Currently, the most common method of preventing microwave ovens from being splattered with food is to cover the food being heated with another dish or lid. If an entire dish, such as a casserole, is being prepared, the lid may be used to prevent food splatter. However, it is very common to heat food on a serving dish, plate, bowl or other lidless container. In such cases, another plate is often placed over the open heating dish in order to protect the interior of the microwave. The problem here is that the person now has two dishes to wash from the preparation of a single dish of food. Alternatively, people often place a paper towel or napkin over the food being heated to protect against splatter. The use of the paper towel or napkin is desirable because it is relatively inexpensive to use and can simply be discarded after use. The napkin or paper towel rests on the food and absorbs any splatter caused by the “Hot Spots” or boiling food. The use of the napkin or paper towel, however, results in the undesirable absorption of liquids from the food, such as cheese, cream's or sauces. This absorption also causes the paper towel or napkin to stick to the food.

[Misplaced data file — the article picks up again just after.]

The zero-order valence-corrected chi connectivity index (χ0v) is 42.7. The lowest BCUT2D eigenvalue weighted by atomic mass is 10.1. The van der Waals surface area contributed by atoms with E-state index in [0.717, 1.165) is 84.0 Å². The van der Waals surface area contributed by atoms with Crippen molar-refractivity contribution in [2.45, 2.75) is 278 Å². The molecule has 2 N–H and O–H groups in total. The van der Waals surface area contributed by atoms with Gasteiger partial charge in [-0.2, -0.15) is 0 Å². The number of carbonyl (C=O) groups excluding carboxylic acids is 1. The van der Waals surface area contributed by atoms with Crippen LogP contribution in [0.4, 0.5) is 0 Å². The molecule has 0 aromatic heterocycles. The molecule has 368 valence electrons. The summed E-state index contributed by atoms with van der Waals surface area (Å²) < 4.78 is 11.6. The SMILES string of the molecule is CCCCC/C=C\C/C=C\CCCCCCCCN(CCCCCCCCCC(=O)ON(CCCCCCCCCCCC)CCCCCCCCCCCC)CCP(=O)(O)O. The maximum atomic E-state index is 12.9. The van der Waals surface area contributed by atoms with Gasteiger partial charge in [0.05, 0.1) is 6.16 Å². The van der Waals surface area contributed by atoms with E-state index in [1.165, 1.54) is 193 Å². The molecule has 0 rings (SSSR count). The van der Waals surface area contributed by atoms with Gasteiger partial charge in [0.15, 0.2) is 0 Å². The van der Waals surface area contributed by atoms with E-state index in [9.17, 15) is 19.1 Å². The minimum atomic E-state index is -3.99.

Consequently, there is a need for a device and method for covering food during microwave cooking and heating so as to protect the interior of the microwave from being soiled with splattering food. There is also the need for this device and method of covering food to eliminate the addition of more dirty dishes and not leave paper towels or napkins sticking to the food. This device needs to be inexpensive and easy to use.

OBJECT OF THE INVENTION

It is therefore an object of the present invention to provide a disposable, structurally sound sanitary cover for microwavable food dishes, to prevent splatter therefrom.

Other objects which become apparent from the following description of the present invention.

BRIEF SUMMARY OF THE INVENTION

The present invention provides a disposable yet rigid shield to be placed over and above the food, covering it, on a serving plate or other lidless dish so as to block the splatter of food and prevent soiling of the interior of the microwave. The device of the present invention is inexpensive (similar in cost to a paper towel), easy to use, and disposable.

BRIEF DESCRIPTION OF THE SEVERAL VIEWS OF THE DRAWINGS